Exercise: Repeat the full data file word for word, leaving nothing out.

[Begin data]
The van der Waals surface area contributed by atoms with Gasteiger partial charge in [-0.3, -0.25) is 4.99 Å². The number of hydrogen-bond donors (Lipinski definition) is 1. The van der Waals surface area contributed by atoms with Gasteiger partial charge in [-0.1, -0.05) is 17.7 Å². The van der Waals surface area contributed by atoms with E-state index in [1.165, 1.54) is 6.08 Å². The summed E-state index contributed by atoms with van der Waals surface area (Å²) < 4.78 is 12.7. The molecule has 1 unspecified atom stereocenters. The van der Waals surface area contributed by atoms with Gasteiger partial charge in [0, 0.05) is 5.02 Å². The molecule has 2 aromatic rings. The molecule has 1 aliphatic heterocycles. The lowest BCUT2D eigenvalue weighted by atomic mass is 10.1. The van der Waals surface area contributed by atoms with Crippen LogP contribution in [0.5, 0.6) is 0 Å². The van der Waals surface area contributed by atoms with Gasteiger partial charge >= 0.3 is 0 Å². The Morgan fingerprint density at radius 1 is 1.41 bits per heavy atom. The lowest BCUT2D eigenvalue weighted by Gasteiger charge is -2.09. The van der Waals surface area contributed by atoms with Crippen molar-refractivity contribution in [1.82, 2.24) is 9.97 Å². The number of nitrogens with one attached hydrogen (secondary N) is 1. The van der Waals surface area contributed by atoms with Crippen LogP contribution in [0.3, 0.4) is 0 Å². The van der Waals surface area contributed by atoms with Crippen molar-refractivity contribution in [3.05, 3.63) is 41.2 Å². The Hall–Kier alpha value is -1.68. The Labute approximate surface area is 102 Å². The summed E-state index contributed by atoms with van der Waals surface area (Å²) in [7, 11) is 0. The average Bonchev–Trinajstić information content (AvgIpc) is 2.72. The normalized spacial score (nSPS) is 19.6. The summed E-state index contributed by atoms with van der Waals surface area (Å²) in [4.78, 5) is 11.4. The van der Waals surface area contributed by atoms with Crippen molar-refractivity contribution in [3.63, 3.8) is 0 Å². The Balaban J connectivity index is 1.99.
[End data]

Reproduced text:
The van der Waals surface area contributed by atoms with Gasteiger partial charge in [-0.3, -0.25) is 4.99 Å². The number of hydrogen-bond donors (Lipinski definition) is 1. The van der Waals surface area contributed by atoms with Gasteiger partial charge in [-0.1, -0.05) is 17.7 Å². The van der Waals surface area contributed by atoms with E-state index in [1.165, 1.54) is 6.08 Å². The summed E-state index contributed by atoms with van der Waals surface area (Å²) < 4.78 is 12.7. The molecule has 1 unspecified atom stereocenters. The van der Waals surface area contributed by atoms with Gasteiger partial charge in [0, 0.05) is 5.02 Å². The molecule has 2 aromatic rings. The molecule has 1 aliphatic heterocycles. The lowest BCUT2D eigenvalue weighted by atomic mass is 10.1. The van der Waals surface area contributed by atoms with Crippen LogP contribution in [0.5, 0.6) is 0 Å². The van der Waals surface area contributed by atoms with Gasteiger partial charge >= 0.3 is 0 Å². The Morgan fingerprint density at radius 1 is 1.41 bits per heavy atom. The lowest BCUT2D eigenvalue weighted by Gasteiger charge is -2.09. The van der Waals surface area contributed by atoms with Crippen molar-refractivity contribution in [1.82, 2.24) is 9.97 Å². The number of nitrogens with one attached hydrogen (secondary N) is 1. The van der Waals surface area contributed by atoms with Crippen LogP contribution in [0.3, 0.4) is 0 Å². The van der Waals surface area contributed by atoms with Crippen molar-refractivity contribution in [3.05, 3.63) is 41.2 Å². The Hall–Kier alpha value is -1.68. The Labute approximate surface area is 102 Å². The summed E-state index contributed by atoms with van der Waals surface area (Å²) in [7, 11) is 0. The average Bonchev–Trinajstić information content (AvgIpc) is 2.72. The normalized spacial score (nSPS) is 19.6. The summed E-state index contributed by atoms with van der Waals surface area (Å²) in [4.78, 5) is 11.4. The van der Waals surface area contributed by atoms with Crippen molar-refractivity contribution in [3.63, 3.8) is 0 Å². The Balaban J connectivity index is 1.99.